CD4+CD45RA+ T cells from RA patients and age-matched controls were stimulated for 72 hrs. All data are mean ± SEM. (A, B) CDKN2A, CDKN1A, and TP53 transcript and p16 protein levels were measured in 7 RA-control pairs by RT-PCR and flow cytometry, respectively. (C) Expression of the aging marker CD57 assessed by flow cytometry. (D) SADS foci analyzed by confocal microscopy. Nuclei were hybridized with a sat-II–specific probe (red) and satellite DNA signals were examined in a minimum of 50 nuclei in each sample. Examples of condensed and threadlike distended satellites are shown in inserts. (E) Individual nuclei were scored as SADS-positive, if the pericentromeric or centromeric satellite heterochromatin had lost its tight packaging and was extended longitudinally. Data are from 3 RA-control pairs. (F) Telomeres were uncapped by transfecting healthy CD4+CD45RA+ T cells with TERF2 siRNA oligonucleotides. CDKN2A and CDKN1A transcripts were measured by RT-PCR. Results are from 3 independent experiments. (G) Flow cytometry for p16 expression. Representative histograms from control and TERF2 siRNA transfected cells are shown. Fluorescence Minus One control (FMO) is superimposed as grey area. Mean fluorescence intensities (MFI) of p16 are from 3 independent experiments. (H) CD57 expression was assessed by flow cytometry in 3 independent experiments. Representative data from control and TERF2 siRNA transfected cells are shown.*P < 0.05, **P < 0.01 and ***P < 0.001, two-tailed Student’s t-test. See also Figure S3.
Figure 3
Figure 3. MRE11Alow T cells in RA patients
MRE11A protein expression was quantified by intracellular staining of PBMCs in a cohort of RA patients (RA) and age-matched controls (Con) with antibodies against MRE11A and lineage markers (CD4, CD45RA). (A, B) Flow cytometric measurement of MRE11A protein expression in relation to donor age for naïve CD4+CD45RA+ T cells and memory CD4+CD45RO+ T cells. (C) Representative histograms from naïve CD4+CD45RA+ T cells from a healthy individual, an untreated RA patient and a RA patient on therapy. (D) Mean ± SEM of MRE11A MFI are from 5 samples per group. (E, F) Localization of MRE11A to the telomere quantified by dual-color immunostaining with anti-MRE11A (green) and anti-TRF2 (red) in resting naïve CD4+CD45RA+ T cells of 5 RA patients and 5 age-matched controls. DNA is marked with DAPI (blue). (E) Representative image of immunostaining for MRE11A. (F) Staining intensities for total nuclear MRE11A and MRE11A-TRF2 colocalization measured in >50 nuclei from each of 5 different donors. *P < 0.05, **P < 0.01 and ***P < 0.001, two-tailed Student’s t-test. See also Figure S4.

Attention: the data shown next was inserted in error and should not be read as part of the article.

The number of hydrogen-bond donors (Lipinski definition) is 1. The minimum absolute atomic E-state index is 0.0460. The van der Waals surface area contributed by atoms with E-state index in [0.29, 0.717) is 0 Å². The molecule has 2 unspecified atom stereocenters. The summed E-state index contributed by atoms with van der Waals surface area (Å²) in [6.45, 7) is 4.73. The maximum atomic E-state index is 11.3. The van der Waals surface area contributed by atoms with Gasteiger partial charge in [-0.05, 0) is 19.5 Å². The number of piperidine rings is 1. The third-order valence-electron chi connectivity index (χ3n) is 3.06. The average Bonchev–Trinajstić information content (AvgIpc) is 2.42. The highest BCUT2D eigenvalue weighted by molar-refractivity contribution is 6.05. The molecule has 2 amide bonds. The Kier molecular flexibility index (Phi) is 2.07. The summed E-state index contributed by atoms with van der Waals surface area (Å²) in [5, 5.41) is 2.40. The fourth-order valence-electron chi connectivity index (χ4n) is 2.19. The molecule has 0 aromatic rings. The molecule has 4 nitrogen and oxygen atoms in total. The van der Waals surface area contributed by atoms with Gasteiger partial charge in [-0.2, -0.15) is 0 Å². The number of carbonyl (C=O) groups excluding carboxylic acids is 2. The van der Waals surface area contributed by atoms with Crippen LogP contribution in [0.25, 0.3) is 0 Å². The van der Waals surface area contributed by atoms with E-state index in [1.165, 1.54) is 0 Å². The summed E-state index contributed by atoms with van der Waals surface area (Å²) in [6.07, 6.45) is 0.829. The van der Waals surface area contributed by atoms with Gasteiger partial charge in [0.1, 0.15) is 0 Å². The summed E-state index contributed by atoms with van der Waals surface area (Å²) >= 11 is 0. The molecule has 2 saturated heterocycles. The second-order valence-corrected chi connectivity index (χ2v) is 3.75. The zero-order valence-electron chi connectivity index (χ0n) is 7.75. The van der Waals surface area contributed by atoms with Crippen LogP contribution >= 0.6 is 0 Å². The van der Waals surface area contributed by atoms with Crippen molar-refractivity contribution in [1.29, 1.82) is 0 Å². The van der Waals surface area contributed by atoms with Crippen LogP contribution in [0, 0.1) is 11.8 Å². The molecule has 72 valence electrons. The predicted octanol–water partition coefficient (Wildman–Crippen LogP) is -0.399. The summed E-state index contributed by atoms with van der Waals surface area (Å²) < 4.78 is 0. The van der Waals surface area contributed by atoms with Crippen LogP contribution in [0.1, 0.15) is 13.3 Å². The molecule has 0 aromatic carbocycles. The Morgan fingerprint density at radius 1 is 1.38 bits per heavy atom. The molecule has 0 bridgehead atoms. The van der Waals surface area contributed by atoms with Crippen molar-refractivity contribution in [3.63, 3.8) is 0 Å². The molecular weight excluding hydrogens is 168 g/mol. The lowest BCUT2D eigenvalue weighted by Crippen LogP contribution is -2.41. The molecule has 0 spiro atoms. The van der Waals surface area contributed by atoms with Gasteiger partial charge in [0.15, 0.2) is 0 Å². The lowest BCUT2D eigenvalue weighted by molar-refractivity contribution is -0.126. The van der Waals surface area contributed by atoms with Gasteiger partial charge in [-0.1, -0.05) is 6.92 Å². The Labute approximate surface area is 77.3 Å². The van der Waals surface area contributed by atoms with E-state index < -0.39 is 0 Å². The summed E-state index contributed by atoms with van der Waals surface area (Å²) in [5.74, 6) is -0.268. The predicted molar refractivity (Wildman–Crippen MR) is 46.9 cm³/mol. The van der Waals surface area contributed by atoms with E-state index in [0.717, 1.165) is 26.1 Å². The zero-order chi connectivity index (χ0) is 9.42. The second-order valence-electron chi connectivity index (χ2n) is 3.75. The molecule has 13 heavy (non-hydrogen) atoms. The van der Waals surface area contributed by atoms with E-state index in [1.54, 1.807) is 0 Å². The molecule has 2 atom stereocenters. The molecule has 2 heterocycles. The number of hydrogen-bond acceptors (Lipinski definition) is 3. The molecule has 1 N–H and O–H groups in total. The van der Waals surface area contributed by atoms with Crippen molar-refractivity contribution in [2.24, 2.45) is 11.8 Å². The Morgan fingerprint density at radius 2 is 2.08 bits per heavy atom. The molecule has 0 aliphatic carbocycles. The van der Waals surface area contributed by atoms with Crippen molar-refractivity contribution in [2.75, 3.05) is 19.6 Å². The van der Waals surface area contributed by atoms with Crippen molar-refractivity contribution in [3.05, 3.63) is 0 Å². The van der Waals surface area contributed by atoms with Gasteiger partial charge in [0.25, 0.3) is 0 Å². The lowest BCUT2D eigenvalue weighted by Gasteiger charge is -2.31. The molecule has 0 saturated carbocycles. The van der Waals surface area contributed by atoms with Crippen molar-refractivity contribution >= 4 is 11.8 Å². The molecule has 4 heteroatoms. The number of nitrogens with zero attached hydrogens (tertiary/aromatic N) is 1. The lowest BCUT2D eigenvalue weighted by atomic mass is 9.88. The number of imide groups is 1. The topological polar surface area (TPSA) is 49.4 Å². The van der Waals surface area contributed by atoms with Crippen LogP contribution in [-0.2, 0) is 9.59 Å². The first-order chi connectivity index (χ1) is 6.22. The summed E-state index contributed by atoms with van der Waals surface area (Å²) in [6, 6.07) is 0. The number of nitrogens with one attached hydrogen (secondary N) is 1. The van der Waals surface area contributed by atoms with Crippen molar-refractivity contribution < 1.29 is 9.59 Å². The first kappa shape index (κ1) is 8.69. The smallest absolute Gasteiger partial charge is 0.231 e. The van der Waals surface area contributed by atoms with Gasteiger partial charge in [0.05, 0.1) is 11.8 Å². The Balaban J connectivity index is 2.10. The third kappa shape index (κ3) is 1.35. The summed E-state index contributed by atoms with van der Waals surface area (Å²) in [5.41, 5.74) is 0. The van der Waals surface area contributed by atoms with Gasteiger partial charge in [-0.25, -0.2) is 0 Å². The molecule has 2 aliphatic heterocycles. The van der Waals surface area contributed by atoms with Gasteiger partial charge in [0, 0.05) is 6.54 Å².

Figure 4
Figure 4. Genetic or pharmacologic inhibition of MRE11A induces T cell aging
(A) The impact of MRN insufficiency on telomeric stability was tested by transfecting CD4+CD45RA+ T cells from healthy individuals with control, MRE11A, NBN, or RAD50 siRNA oligonucleotides. 48 hrs later, cells were stained with anti-53BP1 and anti-TRF2. Representative images of 53BP1 (green) and TRF2 (red) after knockdown of individual DNA repair proteins. DNA is marked with DAPI (blue). Merged images show colocalization of 53BP1 and TRF2. (B) Staining intensities (a.u.) for total 53BP1 and 53BP1/TRF2 colocalization were measured in individual nuclei. Mean ± SEM values are indicated. Results are from 5 independent knockdown experiments. (C) T cells were treated with the MRE11A inhibitor Mirin. Damage foci were analyzed by staining for 53BP1 and for 53BP1/TRF2 colocalization. Data are from 5 independent experiments. All data are mean ± SEM. (D, E) CDKN2A and TP53 transcripts were measured by RT-PCR after transfecting CD4+CD45RA+ T cells from healthy individuals with control, MRE11A, NBN, or RAD50 siRNA oligonucleotides for 48 hrs (D) or were treated with the MRE11A inhibitor Mirin (E). (F) Flow cytometry for CD57 expression. Representative data are from control and MRE11A siRNA transfected cells. Percentages of CD57 expressing cells from 3 independent experiments are presented as mean ± SEM. (G) T cells were treated with vehicle or the MRE11A inhibitor Mirin at the indicated doses and analyzed for CD57 expression by flow cytometry. Mean ± SEM from 3 independent experiments. (H, I) Sat-II DNA (red) hybridization in control and Mirin-treated T cells. Distention of satellite DNA in the nuclei of Mirin-treated T cells. Nuclei were scored for SADS as in Figure 2 in >40 nuclei per sample and quantified in 3 control and Mirin-treated samples. *P < 0.05, **P < 0.01 and ***P < 0.001, two-tailed Student’s t-test. See also Figure S5.